Then-2nd Circuit Administrative Judge E. John McConnell supported the effort, along with the police department, prosecutor's office and public defender's office. "We abandoned our traditional adversarial roles in order to try this new way of dealing with people in the criminal justice system," Raffetto said.
Obtaining some funding from a grant for the Oahu Drug Court, he and Lillian Koller, who was the first Maui Drug Court administrator, worked to get the program operating in a year.
Raffetto was the presiding judge from the start in August 2000. Original plans called for Molokai to be part of the program, but that was put on hold for lack of funding until several years ago when then-state Rep. Sol Kaho'ohalahala stepped in, Raffetto said.
Over the years, nearly 800 drug-related criminal offenders have participated in the program. Although not everyone successfully completes Drug Court to have felony charges dismissed or terms of probation shortened, many leave with information that they can draw on when they are ready to make changes in their lives, Raffetto said.
"So when they make up their minds to quit, they know what to do," he said. "They know how to go to a meeting, they know what the steps are. They have heard accurate information. They're enabled. I consider those people to be temporary failures. They're either going to die or quit. The question is when."
Defendants can enter Drug Court while awaiting trial before conviction, as well as while on probation, on parole or in prison and nearing release. "A person at any stage in the criminal justice system can come into our program," he said.
One key to the Drug Court's success, Raffetto said, is its use of neurolinguistic programming using practical techniques to address criminal thinking and addictive thinking, as part of the treatment run by Aloha House on a contract.
"I think it's really critical," Raffetto said. "If you're not helping people think differently, you're not really getting them the help they need."
Raffetto has met one on one with each participant.
"He tries his best to have a personal connection with each and every one of them," said Maui County Prosecuting Attorney John D. Kim, who had been assigned to Drug Court as a deputy prosecutor.
Deputy Prosecutor Tracy Jones, who has handled drug cases in Raffetto's courtroom for the past four years, said the judge has given defendants opportunities to succeed, particularly through Drug Court.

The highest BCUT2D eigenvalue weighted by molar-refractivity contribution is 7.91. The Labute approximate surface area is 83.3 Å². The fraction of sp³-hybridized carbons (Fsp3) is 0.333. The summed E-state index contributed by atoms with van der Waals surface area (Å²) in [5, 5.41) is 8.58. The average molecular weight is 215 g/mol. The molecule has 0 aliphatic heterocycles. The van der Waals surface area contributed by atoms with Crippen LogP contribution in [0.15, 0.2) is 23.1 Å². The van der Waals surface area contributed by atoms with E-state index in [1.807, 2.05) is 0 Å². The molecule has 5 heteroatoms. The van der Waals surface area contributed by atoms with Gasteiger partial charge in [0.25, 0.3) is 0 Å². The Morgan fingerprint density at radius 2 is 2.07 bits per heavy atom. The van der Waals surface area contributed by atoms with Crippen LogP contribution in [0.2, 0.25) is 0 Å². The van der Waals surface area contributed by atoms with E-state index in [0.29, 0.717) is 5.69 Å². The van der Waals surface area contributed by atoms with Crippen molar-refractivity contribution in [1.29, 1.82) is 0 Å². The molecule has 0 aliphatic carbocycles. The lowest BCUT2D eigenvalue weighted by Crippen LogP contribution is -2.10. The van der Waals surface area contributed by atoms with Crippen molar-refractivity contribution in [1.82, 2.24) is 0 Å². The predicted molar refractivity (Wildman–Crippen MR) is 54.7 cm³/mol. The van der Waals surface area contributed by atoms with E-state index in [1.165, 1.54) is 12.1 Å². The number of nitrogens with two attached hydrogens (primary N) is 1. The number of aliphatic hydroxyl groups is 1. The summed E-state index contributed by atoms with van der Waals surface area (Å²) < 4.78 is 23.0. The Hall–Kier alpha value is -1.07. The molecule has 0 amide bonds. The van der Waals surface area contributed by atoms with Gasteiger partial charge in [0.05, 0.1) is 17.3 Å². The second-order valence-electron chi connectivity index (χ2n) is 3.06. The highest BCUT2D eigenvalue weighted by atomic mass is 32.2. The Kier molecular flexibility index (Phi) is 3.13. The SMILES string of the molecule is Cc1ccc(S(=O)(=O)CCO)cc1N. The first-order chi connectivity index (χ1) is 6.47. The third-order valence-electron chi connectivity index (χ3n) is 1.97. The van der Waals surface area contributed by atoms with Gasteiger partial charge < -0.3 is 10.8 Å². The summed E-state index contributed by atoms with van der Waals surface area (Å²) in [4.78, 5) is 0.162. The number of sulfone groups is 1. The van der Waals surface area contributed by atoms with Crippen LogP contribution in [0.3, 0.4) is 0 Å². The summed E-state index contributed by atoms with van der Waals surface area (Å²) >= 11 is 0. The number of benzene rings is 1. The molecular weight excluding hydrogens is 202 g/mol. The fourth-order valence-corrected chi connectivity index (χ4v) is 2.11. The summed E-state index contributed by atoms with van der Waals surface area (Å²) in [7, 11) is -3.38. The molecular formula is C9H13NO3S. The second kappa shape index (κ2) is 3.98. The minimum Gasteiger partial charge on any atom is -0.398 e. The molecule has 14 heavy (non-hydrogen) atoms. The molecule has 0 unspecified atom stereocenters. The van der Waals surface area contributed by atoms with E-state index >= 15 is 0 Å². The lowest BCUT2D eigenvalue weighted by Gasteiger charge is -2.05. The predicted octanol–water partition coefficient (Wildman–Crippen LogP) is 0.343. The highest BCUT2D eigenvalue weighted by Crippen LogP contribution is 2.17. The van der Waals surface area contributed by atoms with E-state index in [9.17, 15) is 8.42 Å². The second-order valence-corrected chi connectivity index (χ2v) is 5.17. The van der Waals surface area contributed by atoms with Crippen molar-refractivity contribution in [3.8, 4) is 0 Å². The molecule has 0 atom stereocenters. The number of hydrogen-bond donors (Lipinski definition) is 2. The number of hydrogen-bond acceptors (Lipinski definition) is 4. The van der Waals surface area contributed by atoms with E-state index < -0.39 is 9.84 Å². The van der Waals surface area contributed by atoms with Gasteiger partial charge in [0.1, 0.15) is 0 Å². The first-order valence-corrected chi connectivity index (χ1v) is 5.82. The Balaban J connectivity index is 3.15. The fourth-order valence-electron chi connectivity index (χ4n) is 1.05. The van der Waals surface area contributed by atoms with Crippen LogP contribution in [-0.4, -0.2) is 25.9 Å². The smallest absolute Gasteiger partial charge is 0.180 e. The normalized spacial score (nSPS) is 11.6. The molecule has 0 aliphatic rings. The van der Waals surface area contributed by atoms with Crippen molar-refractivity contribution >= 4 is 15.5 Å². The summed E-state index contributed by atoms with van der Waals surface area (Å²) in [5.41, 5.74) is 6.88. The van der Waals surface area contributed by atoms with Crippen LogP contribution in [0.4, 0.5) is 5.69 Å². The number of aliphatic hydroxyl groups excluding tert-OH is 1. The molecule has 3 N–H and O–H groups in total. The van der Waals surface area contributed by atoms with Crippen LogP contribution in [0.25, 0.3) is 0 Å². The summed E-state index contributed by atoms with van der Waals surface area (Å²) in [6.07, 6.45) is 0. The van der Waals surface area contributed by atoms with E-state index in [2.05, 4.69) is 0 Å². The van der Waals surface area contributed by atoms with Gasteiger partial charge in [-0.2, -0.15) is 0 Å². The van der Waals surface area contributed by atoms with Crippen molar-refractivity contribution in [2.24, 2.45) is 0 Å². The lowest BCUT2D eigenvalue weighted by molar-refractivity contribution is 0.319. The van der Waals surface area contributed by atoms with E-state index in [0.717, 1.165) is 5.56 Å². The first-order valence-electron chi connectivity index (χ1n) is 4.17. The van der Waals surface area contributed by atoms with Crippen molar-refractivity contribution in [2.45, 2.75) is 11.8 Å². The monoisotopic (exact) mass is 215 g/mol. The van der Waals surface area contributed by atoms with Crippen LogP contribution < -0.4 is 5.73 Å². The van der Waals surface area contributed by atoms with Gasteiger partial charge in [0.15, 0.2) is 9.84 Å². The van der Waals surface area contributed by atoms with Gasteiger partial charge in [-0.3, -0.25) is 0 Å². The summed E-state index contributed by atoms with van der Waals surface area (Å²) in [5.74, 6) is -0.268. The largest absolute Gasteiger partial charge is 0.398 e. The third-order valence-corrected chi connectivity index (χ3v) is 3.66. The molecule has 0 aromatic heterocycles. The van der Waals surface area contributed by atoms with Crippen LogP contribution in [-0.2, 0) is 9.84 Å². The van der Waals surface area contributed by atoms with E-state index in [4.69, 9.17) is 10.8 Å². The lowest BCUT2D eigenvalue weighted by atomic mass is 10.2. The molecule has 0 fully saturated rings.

"He gives lots of people breaks," Jones said. "The more you need them, the more you get them. But he'll make his expectations really clear, which is why I think he was so effective in Drug Court."
At graduation ceremonies in Raffetto's courtroom, many defendants speak about how they liked their interaction with the judge, Jones said.
Raffetto said most Drug Court participants are from dysfunctional families.
"It's really sad that they have been treated like that," he said. "The effect of the drug is to make them amoral. They have gone out and done terrible things, neglected their children. When they come to terms with that, they can change.
"For me, it's interesting. I like to talk to them. They're nice people. Some of them stepped off the wrong way. The people who are not serious, they need to go to prison, pay their debt to society and move on."
Raffetto said the Drug Court program emphasizes the positive, with participants given rewards as they progress before a final phase of drug testing and minimal supervision to test how they would fare on their own.
With 120 defendants participating in various phases of Drug Court and another 80 waiting to be accepted, the program has helped lighten the criminal caseload, while monitoring defendants so they don't commit additional crimes, Kim said.
He said most participants are obtaining the equivalent of high school diplomas, going to college or finding jobs. Along with repaying victims, who are often family members, participants create a restorative justice plan to do something positive, such as yardwork or construction, for victims.
"It builds a better relationship. It works for both parties," Kim said.